About this book
“Secrecy and fake news define our contemporary world. Mike Sheaff’s fascinating book is a timely investigation into the ways in which organisations can use a discourse of privacy to justify the withholding of information that threatens their power. Sheaff explores the implications of secrecy for trust in the ‘truths’ made available in the public sphere. This is essential reading for all who are interested in holding decision-makers to account.” – John Scott, Fellow of the British Academy and the Academy of Social Sciences; Visiting Professor, University of Essex, UK
“For anyone with an interest in the decline of public trust this important book marks a major advance in the sociological study of ‘dark secrets’. Mike Sheaff demonstrates how a critical and politically engaged sociologist might use the UK Freedom of Information Act to expose costs and consequences of institutional corruption that results under the worst excesses of neo-liberal governmental reforms. This is vital public sociology.” Iain Wilkinson, Professor of Sociology, University Of Kent, UK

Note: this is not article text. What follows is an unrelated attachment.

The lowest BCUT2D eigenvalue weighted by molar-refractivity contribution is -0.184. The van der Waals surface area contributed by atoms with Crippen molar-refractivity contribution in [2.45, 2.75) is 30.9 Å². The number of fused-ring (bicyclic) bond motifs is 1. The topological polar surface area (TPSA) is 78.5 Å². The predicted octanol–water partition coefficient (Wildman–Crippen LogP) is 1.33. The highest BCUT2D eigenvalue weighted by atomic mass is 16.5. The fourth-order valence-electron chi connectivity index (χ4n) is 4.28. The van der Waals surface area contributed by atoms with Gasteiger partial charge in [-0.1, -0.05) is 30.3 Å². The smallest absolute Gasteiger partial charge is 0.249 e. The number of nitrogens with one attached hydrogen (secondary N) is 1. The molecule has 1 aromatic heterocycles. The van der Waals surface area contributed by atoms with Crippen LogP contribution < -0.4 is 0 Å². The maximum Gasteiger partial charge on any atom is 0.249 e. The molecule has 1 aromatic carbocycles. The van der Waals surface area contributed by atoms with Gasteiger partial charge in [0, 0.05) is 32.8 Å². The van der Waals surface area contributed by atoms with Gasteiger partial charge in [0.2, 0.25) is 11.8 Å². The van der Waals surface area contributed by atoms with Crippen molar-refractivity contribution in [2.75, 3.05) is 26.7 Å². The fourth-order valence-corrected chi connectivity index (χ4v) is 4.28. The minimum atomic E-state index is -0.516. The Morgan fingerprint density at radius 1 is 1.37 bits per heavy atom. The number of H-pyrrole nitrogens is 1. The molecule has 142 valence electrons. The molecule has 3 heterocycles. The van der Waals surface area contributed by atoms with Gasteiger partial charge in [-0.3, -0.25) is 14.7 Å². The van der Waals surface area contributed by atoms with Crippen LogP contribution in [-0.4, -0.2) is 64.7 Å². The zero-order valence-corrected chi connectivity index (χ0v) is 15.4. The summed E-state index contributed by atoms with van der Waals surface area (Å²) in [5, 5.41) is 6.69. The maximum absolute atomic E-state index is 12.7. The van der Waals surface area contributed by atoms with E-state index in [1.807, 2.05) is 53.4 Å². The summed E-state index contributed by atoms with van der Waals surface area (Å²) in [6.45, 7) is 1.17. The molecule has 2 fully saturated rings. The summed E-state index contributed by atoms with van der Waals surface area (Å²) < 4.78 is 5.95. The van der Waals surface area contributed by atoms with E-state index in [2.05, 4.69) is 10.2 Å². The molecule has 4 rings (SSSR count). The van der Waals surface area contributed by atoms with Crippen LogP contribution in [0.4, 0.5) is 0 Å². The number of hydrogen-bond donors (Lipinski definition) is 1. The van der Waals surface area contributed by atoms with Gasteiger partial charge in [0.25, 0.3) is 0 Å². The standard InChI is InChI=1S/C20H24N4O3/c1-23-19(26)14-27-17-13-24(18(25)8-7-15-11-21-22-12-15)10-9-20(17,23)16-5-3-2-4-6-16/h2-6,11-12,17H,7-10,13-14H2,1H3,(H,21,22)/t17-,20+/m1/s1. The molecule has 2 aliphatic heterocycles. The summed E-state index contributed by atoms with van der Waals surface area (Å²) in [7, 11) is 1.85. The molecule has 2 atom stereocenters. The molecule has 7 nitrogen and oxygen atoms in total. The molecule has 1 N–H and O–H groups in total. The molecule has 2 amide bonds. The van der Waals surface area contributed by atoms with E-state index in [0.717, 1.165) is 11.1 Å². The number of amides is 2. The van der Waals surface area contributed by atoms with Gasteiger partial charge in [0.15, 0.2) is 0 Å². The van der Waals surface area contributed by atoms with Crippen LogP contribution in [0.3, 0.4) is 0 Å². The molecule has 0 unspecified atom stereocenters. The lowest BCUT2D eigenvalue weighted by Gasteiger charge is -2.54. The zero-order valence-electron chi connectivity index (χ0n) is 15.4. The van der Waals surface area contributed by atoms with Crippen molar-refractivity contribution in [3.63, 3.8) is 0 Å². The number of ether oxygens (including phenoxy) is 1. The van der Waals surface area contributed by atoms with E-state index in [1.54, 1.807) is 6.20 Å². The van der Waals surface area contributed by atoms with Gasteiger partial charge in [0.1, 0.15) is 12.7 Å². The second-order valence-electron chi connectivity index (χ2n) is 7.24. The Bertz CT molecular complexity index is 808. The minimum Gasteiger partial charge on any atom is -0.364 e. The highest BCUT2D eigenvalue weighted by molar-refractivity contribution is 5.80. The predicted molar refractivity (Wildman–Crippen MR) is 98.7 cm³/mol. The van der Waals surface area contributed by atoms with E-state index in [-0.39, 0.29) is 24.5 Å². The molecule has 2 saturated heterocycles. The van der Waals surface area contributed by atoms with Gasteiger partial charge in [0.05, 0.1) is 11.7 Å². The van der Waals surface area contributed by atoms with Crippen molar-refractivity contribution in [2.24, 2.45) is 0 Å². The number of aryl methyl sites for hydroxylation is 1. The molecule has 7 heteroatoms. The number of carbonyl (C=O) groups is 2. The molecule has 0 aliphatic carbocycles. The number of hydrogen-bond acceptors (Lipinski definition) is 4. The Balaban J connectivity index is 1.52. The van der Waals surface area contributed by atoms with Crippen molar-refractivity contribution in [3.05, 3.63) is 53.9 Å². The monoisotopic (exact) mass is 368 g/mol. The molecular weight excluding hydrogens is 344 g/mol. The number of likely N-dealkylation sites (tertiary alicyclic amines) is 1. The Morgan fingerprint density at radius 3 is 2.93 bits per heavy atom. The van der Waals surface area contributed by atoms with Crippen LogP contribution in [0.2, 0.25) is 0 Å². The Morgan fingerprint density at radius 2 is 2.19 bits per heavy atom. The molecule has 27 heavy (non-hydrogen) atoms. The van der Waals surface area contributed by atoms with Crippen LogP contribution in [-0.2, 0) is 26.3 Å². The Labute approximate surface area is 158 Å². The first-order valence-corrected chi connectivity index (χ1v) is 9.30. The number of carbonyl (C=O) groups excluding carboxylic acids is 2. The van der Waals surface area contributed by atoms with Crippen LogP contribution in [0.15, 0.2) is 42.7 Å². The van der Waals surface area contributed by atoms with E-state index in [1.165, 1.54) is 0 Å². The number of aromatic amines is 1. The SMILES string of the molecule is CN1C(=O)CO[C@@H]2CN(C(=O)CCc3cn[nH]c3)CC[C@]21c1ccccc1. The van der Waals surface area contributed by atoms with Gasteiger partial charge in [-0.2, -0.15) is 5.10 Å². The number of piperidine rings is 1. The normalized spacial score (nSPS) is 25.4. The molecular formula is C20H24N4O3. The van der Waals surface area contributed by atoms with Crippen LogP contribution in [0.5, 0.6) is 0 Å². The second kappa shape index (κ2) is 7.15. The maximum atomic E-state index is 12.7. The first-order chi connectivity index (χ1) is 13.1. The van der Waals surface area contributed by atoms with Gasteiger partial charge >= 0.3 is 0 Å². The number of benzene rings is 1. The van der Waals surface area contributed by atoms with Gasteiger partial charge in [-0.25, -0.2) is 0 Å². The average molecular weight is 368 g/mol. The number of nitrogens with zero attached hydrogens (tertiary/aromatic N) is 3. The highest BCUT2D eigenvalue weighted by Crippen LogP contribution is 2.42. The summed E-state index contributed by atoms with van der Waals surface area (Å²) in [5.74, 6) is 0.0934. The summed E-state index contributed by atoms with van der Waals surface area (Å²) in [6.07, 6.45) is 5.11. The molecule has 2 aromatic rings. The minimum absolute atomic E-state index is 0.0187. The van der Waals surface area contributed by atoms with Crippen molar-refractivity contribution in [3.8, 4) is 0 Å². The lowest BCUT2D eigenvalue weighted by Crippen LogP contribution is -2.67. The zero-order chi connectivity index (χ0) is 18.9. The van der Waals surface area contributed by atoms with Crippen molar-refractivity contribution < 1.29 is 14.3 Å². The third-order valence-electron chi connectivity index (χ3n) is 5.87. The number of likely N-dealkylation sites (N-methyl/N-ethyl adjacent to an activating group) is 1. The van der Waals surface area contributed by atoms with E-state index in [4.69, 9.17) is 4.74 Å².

“Based on the author’s experiences investigating public sector bodies in the UK, Sheaff lays bare the nuances and complexities of doing investigative research and interpreting the results. Any social scientist who studies public sector activity should want to read this book.” – Kevin Walby, Associate Professor of Criminal Justice, University of Winnipeg, Canada
Public mistrust of those in authority and failings of public organisations frame disputes over attribution of responsibility between individuals and systems. Exemplified with examples, including the Aberfan disaster, the death of Baby P, and Mid Staffs Hospital, this book explores parallel conflicts over access to information and privacy.
The Freedom of Information Act (FOIA) allows access to information about public organisations but can be in conflict with the Data Protection Act, protecting personal information. Exploring the use of the FOIA as a research tool, Sheaff offers a unique contribution to the development of sociological research methods, and debates connected to privacy and secrecy in the information age. This book will provide sociologists and social scientists with a fresh perspective on contemporary issues of power and control.